It's grim going; this isn't the first time Nancy MacLean has investigated the dark side of the American conservative movement, but it's the one that feels like it was written with a clock ticking down ... And it's painstakingly laid out. This is a book written for the skeptic; MacLean's dedicated to connecting the dots ... But this isn't a biography. Besides occasional asides, MacLean's much more concerned with ideology and policy. By the time we reach Buchanan's role in the rise of Chilean strongman Augusto Pinochet (which backfired so badly on the people of Chile that Buchanan remained silent about it for the rest of his life), that's all you need to know about who Buchanan was. If you're worried about what all this means for America's future, you should be. The clear and present danger is hard to ignore. When nearly every radical belief the Buchanan school ever floated is held by a member of the current administration, it's bad news.
Is Buchanan of sufficient importance to sustain a narrative viewing him as the leader of a covert plan to transform America?...A tall order, no doubt—and far too tall. At times, MacLean sounds like the British writers who filled in the details of the lives of the Cambridge spies in elaborately plotted novels. She all but announces herself as a solitary truth-teller. She all but announces herself as a solitary truth-teller. If Buchanan and his friends want to change America, she argues, 'they should do it honestly and openly.' The trouble is that they did—and they still do. Buchanan, after all, won a Nobel Prize, which is not generally awarded to scholars who refuse to publish ... MacLean has nonetheless written a book that deserves attention. She is also, in my opinion, very much correct to conclude that this version of libertarianism 'actually wants a very strong government'—since any government that seeks to protect the few from the many, at least in a democracy, will require strong public authority to keep the majority in their place ... Democracy in Chains offers an essential guide to this strain of thought and the damage it has done.
Reading this book felt like a demisting of the window through which I see British politics. The bonfire of regulations highlighted by the Grenfell Tower disaster, the destruction of state architecture through austerity, the budgeting rules, the dismantling of public services, tuition fees and the control of schools: all these measures follow Buchanan’s programme to the letter. I wonder how many people are aware that David Cameron’s free schools project stands in a tradition designed to hamper racial desegregation in the American south ... Buchanan’s programme is a prescription for totalitarian capitalism. And his disciples have only begun to implement it. But at least, thanks to MacLean’s discoveries, we can now apprehend the agenda. One of the first rules of politics is, know your enemy. We’re getting there.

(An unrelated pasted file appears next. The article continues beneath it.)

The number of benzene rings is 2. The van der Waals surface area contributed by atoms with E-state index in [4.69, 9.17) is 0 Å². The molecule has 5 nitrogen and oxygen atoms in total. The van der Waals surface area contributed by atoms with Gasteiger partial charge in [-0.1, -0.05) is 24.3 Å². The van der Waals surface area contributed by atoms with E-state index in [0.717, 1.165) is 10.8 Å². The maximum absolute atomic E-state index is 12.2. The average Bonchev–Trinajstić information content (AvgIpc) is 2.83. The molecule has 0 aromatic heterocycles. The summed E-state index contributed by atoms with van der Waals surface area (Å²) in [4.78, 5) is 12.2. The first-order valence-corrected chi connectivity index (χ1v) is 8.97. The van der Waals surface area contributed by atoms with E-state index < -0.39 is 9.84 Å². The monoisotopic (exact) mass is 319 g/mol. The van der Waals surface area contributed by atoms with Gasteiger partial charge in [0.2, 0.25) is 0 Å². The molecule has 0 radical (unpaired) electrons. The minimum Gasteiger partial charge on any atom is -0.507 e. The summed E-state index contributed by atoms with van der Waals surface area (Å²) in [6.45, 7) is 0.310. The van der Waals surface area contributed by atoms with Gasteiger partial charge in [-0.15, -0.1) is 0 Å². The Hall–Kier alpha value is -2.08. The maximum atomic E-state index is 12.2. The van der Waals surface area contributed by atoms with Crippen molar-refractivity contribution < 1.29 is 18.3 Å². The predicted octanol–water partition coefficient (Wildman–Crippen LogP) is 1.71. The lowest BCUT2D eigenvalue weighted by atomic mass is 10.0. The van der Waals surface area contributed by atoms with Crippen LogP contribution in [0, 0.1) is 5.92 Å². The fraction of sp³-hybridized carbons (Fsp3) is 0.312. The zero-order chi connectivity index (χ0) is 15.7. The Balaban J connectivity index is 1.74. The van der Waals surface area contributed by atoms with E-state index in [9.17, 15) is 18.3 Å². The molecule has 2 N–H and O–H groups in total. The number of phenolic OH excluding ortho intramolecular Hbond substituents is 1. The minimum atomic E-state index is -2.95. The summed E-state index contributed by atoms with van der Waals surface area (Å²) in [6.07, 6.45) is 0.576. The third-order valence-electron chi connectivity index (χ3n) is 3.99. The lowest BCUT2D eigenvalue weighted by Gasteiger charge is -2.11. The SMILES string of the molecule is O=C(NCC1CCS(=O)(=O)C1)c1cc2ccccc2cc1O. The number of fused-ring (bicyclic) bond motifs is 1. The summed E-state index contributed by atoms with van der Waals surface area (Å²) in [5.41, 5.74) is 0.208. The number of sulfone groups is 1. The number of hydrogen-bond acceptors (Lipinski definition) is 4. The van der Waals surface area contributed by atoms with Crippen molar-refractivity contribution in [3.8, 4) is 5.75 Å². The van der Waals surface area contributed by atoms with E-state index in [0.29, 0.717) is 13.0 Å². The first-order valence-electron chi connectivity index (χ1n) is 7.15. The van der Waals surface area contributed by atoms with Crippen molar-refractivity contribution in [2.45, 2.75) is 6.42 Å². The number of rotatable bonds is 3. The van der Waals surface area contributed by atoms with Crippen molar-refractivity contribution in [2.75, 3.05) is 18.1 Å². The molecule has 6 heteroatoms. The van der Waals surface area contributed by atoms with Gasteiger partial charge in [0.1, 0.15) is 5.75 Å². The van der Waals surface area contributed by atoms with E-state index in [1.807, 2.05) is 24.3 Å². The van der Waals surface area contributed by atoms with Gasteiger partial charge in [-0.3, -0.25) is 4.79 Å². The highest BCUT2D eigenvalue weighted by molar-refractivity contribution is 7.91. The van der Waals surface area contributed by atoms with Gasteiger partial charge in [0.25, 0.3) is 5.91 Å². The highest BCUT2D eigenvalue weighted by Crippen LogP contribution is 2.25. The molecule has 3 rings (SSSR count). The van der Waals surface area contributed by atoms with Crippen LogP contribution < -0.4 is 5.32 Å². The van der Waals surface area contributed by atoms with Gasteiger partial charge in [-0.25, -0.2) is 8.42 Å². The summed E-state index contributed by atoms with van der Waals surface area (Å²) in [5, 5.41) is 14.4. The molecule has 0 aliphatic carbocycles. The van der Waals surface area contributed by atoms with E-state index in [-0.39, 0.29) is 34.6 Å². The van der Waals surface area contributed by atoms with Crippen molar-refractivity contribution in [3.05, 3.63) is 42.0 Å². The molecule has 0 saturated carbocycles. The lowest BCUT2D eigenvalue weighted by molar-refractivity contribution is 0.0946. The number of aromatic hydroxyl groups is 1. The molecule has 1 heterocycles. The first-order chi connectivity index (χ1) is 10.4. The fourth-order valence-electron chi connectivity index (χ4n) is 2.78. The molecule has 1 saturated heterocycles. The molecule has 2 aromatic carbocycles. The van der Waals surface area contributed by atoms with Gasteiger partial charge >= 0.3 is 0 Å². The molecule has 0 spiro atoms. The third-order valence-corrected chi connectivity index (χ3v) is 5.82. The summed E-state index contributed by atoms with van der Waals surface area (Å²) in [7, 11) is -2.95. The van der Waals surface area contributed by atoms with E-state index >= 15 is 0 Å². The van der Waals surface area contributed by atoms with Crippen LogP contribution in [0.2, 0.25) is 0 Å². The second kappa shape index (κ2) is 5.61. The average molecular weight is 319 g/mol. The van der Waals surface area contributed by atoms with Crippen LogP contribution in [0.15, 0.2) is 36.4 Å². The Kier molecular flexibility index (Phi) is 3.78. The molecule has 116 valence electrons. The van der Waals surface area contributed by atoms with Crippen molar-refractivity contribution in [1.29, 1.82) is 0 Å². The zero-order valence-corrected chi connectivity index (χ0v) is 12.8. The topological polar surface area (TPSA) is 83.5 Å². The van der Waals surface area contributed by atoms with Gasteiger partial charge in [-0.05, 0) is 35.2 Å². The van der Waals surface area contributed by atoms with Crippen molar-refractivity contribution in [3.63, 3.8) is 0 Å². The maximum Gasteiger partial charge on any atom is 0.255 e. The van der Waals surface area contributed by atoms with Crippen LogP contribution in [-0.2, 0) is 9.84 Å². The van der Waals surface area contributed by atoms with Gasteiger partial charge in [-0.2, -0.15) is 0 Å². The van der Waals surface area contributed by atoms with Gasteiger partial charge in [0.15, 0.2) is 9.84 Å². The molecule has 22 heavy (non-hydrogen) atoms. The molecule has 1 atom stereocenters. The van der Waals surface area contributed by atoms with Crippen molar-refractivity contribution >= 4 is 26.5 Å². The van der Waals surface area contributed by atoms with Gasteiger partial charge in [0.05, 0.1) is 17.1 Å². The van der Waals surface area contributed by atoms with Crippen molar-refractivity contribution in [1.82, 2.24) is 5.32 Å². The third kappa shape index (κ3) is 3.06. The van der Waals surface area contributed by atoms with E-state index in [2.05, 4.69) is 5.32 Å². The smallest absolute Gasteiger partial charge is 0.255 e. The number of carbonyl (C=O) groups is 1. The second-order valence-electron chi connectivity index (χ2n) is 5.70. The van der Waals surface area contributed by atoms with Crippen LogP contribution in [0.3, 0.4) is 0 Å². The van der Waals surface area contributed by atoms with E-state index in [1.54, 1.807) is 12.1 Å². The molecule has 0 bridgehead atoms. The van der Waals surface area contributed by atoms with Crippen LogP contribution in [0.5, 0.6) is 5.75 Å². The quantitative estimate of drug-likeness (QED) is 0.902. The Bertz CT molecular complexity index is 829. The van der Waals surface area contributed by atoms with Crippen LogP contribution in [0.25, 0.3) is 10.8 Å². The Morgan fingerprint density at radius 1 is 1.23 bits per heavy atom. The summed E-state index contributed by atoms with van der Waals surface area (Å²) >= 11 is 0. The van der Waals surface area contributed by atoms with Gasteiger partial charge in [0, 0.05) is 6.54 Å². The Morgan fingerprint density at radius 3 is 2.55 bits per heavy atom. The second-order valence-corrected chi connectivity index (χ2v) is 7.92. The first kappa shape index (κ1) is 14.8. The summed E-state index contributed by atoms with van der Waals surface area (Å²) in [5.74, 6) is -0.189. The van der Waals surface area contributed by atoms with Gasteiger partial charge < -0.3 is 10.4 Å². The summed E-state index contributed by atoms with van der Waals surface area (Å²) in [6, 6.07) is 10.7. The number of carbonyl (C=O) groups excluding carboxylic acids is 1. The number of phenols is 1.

A worthy companion to Jane Mayer’s Dark Money (2017), MacLean’s intense and extensive examination of the right-wing’s rise to power is perhaps the best explanation to date of the roots of the political divide that threatens to irrevocably alter American government.
MacLean creates a chilling portrait of an arrogant, uncompromising, and unforgiving man, stolid in his mission to 'save capitalism from democracy' ... MacLean offers a cogent yet disturbing analysis of libertarians’ current efforts to rewrite the social contract and manipulate citizens’ beliefs—e.g., by spreading 'junk pseudo science' about climate change. An unsettling exposé of the depth and breadth of the libertarian agenda.
...an erudite, searing portrait ... MacLean examines the reach of this powerful group and its think tanks, such as Charles Koch’s Cato Institute and the Heritage Foundation. She has delivered another deeply important book that will interest general readers and scholars alike. Her work here is a feat of American intellectual and political history.